What is more fleeting, more elusive than happiness? First-time novelist Anne Giardini delivers a powerful story that answers that question as clearly as anyone ever can. Maggie Selgrin is a typical early 30-something living in urban Vancouver. She has a perfectly respectable job, a few good friends and a decent apartment. Yet something is missing (aside from good dating prospects). She can't quite pinpoint it until her roommate, who designs magazine quizzes for a living, gives Maggie a quiz that indicates she has mere months left to live.

When Maggie realizes that it was her negative answer to the question Are you happy? that dragged down her life expectancy, she decides to take charge and find happiness. If only this were something waiting on the side of the road or conveniently packaged and available on a shelf at the local grocery, she'd be set. But Maggie, who prefers her life straightforward and uncomplicated, thank you very much, finds that happiness is a bit more elusive than she'd hoped.

Along the way, she becomes unwittingly embroiled in a nasty custody dispute between her flaky sister Lucy and the married Italian man who is the father of Lucy's newborn son. Hoping to protect her sister, Maggie takes the baby and goes on the run. She finds help along the way from several strong women, who both hide Maggie and the baby and help her rethink her own approach to life and to the nature of happiness.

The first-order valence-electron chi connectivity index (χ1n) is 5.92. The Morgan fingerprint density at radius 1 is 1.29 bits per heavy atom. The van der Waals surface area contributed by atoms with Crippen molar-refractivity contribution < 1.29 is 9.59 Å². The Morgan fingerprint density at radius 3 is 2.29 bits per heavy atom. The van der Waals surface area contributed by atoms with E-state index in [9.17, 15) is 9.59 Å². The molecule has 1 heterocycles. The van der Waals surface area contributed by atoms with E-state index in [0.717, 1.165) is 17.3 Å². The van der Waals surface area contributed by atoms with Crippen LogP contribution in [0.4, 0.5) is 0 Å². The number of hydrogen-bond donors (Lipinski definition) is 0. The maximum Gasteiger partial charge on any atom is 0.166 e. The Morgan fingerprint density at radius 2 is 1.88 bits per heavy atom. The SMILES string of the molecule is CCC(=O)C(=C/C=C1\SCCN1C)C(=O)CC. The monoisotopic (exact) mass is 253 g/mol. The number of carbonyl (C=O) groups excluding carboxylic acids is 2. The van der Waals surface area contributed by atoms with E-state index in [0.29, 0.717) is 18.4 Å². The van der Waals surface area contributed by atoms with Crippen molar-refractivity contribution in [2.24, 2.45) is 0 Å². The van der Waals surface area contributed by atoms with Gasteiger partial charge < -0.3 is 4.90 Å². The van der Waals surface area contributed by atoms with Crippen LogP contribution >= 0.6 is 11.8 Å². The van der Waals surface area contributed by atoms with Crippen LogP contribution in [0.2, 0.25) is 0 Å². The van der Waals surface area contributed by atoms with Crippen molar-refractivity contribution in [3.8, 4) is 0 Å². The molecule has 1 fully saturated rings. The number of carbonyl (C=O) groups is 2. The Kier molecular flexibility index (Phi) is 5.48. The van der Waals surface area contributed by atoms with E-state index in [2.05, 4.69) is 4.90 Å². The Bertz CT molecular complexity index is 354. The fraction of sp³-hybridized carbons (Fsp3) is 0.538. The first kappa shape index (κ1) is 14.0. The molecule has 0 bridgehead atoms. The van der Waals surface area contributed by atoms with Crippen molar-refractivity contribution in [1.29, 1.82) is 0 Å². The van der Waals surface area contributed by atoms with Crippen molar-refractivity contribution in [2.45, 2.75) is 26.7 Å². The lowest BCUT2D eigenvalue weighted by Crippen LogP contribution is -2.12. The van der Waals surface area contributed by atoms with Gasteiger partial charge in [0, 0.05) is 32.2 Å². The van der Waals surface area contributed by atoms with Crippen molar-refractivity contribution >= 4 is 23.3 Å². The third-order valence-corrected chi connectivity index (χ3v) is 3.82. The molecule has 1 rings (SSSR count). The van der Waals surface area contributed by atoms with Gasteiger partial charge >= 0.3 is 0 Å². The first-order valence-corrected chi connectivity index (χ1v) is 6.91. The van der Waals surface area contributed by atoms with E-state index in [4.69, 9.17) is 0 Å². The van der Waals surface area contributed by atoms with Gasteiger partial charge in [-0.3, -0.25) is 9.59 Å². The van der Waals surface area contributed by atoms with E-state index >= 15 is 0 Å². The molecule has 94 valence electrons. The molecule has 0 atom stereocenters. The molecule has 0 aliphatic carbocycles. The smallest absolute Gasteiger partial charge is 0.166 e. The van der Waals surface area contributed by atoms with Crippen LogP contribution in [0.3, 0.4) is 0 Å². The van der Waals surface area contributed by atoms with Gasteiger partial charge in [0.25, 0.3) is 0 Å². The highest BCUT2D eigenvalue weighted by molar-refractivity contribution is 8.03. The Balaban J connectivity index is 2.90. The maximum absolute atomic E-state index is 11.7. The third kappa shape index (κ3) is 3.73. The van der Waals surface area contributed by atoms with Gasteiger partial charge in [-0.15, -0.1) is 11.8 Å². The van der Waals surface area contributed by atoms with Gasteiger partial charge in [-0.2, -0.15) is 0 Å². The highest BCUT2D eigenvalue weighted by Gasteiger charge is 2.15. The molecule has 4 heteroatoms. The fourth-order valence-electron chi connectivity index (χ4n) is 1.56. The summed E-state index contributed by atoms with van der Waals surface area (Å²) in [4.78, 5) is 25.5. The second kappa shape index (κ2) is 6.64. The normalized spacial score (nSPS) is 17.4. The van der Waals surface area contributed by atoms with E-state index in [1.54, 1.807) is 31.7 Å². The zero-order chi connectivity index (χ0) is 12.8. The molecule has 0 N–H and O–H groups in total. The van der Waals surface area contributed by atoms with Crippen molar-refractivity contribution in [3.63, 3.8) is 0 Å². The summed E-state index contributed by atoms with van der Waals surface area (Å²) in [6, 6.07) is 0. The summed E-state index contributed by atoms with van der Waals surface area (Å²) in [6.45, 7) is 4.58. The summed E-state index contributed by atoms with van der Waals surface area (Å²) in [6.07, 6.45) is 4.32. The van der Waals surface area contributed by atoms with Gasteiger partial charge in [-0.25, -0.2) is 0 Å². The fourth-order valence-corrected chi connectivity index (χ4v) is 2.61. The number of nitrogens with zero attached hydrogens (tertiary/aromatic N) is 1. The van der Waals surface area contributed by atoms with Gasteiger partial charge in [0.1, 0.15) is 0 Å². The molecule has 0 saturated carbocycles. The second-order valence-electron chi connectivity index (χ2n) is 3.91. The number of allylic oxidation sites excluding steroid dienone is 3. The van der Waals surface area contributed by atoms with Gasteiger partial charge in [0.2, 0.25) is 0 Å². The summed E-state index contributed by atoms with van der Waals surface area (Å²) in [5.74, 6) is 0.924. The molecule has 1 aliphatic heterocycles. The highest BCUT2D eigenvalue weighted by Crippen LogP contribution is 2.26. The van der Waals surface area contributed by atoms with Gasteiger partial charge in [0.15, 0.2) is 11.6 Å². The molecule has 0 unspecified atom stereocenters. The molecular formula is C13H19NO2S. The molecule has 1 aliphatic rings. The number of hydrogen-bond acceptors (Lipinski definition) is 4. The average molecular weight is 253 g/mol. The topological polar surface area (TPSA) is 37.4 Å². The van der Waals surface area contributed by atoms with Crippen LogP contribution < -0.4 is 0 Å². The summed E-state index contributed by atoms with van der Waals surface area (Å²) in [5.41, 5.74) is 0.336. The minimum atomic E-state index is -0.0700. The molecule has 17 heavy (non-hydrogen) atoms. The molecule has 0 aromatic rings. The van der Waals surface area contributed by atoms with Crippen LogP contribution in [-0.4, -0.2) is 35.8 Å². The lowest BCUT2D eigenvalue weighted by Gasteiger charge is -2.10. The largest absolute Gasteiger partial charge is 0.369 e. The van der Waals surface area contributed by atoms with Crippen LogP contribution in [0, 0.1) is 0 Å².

Giardini, the daughter of beloved author Carol Shields, is a nimble storyteller who creates a character for the ages in dignified, wise-beyond-her-years Maggie Selgrin. Happiness, as Maggie learns, can best be found when you don't look too hard for it. Amy Scribner writes from Olympia, Washington.

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